IBM had two packaging goodies on display at Common Platform including one that SemiAccurate has shown you before. One was a 2.5D packaging vehicle with vias and an interposer, the other was a full 3D eDRAM stack with vias, not wire bonding.
If you recall the chips we showed you last year under the Power 7+ name, they were there again, or at least something very similar to those chips were at Common Platform this year. Once again, it didn’t have anything to call out what the chip was exactly, but we were told it was a “2.5D TSV test vehicle” this time around, but no more. So a little more construction, a little less logic info this time around, win some, lose some.
Next up was a new one, and while similar to the little package shown last year, it was said to be all new. The problem with unlabeled parts is that they all look the same, blackish rectangles on green squares. In a bit of a change of pace, IBM showed a device that looked, err, just like that description, at least the one without the lid did.
32nm 3D stacked eDRAM
The nice person setting up the IBM booth at Common Platform described this one as a “32nm Heterogenous 3D stack of eDRAMs”. When asked how the stacking was done, our initial thoughts about vias were confirmed. I wonder what upcoming devices that IBM could be in the running to manufacture could use this technology? I guess we will never know for sure.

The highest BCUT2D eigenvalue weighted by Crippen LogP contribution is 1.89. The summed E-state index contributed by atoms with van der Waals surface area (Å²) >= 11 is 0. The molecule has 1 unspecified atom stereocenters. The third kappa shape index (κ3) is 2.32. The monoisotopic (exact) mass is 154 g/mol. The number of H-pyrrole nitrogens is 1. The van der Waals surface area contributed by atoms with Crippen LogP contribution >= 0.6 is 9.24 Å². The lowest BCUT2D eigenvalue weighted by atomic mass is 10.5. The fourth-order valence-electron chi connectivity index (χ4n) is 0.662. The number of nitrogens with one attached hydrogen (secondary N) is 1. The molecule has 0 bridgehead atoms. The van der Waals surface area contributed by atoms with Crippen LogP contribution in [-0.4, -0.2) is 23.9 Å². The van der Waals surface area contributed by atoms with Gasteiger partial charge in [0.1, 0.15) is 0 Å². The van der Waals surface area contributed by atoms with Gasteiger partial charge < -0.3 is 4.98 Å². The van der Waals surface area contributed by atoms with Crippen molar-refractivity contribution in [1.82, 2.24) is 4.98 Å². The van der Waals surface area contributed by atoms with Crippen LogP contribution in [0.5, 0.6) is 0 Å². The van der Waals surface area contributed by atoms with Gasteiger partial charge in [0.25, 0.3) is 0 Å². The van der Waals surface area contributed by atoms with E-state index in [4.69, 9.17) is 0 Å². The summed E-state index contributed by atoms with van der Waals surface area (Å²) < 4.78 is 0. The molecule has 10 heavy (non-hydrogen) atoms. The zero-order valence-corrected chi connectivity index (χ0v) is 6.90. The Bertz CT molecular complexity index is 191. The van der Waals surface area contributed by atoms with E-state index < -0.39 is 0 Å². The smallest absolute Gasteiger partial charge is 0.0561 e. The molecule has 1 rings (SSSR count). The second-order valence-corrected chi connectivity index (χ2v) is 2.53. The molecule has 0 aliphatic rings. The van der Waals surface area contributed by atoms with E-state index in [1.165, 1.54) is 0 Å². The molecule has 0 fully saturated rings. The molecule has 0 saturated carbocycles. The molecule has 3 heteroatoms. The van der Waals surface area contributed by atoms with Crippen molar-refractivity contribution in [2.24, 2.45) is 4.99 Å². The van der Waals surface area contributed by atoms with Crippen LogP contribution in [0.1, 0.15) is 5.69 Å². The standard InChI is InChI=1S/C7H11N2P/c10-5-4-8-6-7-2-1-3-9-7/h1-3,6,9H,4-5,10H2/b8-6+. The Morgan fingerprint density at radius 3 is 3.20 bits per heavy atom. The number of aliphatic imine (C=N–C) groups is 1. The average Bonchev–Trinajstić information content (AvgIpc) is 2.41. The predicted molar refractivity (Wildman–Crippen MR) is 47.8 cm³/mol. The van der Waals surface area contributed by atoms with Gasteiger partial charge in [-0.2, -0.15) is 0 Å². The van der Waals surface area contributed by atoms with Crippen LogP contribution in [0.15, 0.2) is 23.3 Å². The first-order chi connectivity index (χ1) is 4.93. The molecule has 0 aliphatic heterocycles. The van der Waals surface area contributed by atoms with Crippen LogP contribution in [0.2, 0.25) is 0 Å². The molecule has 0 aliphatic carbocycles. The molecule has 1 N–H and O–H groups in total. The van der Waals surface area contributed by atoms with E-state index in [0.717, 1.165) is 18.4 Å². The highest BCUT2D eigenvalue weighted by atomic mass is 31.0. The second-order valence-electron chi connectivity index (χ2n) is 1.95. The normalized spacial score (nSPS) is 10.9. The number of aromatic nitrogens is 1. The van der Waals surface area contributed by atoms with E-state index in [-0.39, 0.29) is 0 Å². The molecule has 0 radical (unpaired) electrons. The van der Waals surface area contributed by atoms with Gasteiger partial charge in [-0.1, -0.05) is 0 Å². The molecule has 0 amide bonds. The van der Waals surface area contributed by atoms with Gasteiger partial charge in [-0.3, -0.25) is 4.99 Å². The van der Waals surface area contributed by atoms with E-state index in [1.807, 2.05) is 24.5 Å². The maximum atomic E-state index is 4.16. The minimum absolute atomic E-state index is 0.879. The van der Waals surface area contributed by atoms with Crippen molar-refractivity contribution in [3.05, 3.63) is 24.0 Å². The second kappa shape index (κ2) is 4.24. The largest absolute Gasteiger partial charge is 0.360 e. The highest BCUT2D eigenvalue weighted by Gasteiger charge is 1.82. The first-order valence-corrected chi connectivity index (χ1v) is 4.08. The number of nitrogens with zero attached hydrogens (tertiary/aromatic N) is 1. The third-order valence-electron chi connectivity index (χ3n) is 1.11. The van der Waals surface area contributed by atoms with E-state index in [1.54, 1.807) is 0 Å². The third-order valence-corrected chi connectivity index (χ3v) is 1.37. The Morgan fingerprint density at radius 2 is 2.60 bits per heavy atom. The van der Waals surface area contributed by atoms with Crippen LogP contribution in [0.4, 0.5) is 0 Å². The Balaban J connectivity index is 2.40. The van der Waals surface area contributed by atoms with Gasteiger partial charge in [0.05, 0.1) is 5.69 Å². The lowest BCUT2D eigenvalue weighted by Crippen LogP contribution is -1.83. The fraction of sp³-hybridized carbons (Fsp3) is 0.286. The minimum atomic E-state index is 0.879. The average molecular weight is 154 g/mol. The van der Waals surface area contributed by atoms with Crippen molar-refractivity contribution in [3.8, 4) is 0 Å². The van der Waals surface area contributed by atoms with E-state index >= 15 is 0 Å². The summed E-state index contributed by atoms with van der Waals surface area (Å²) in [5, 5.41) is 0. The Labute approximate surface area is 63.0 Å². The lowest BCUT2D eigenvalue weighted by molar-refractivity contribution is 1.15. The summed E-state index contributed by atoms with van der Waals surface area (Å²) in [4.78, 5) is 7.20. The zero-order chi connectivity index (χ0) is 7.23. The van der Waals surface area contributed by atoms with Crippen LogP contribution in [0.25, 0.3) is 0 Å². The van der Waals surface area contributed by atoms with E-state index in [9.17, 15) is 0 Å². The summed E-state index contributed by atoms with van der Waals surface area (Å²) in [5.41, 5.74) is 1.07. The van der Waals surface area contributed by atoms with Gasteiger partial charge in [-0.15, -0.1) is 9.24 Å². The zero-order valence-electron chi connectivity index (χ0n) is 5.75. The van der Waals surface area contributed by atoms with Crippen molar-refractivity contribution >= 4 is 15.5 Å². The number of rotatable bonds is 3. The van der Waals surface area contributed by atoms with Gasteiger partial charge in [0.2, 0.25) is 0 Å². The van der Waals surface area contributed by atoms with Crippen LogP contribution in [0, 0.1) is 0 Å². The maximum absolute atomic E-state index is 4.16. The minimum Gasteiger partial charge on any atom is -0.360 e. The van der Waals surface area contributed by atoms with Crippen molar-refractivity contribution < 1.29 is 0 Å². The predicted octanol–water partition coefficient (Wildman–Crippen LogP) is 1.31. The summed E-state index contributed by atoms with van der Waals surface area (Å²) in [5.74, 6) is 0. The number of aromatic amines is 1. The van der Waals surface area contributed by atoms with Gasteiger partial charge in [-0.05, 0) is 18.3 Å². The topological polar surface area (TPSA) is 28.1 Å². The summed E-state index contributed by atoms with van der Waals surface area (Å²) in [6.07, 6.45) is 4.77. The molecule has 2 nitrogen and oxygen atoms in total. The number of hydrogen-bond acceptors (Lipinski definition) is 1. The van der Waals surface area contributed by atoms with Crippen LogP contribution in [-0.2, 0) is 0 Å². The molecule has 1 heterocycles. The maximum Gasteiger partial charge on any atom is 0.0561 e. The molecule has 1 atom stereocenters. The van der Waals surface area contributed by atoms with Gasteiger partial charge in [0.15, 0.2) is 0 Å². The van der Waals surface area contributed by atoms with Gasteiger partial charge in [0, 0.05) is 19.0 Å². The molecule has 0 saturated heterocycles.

In the end, knowing exactly what these devices are shows that IBM is deadly serious about making 2.5D and 3D structures. They can make active interposers, full 3D heterogeneous stacks, 2.5D stacks, and likely different combinations of the above technologies. Stacking has been demonstrated on organic and ceramic packages with both lidded and unlidded final devices and interposers up to 50mm on a side whispered in our ear. That about covers the big bullet points, what more do you want for your next project?S|A
Latest posts by Charlie Demerjian (see all)
- More on Intel’s 10nm process problems - Sep 17, 2018
- Intel puts out another 14nm 2020 server platform - Sep 11, 2018
- Why Can’t Intel Supply Enough 14nm Xeons? - Sep 10, 2018
- Intel can’t supply 14nm Xeons, HPE directly recommends AMD Epyc - Sep 7, 2018
- AMD reintroduces the Athlon name with two CPUs - Sep 6, 2018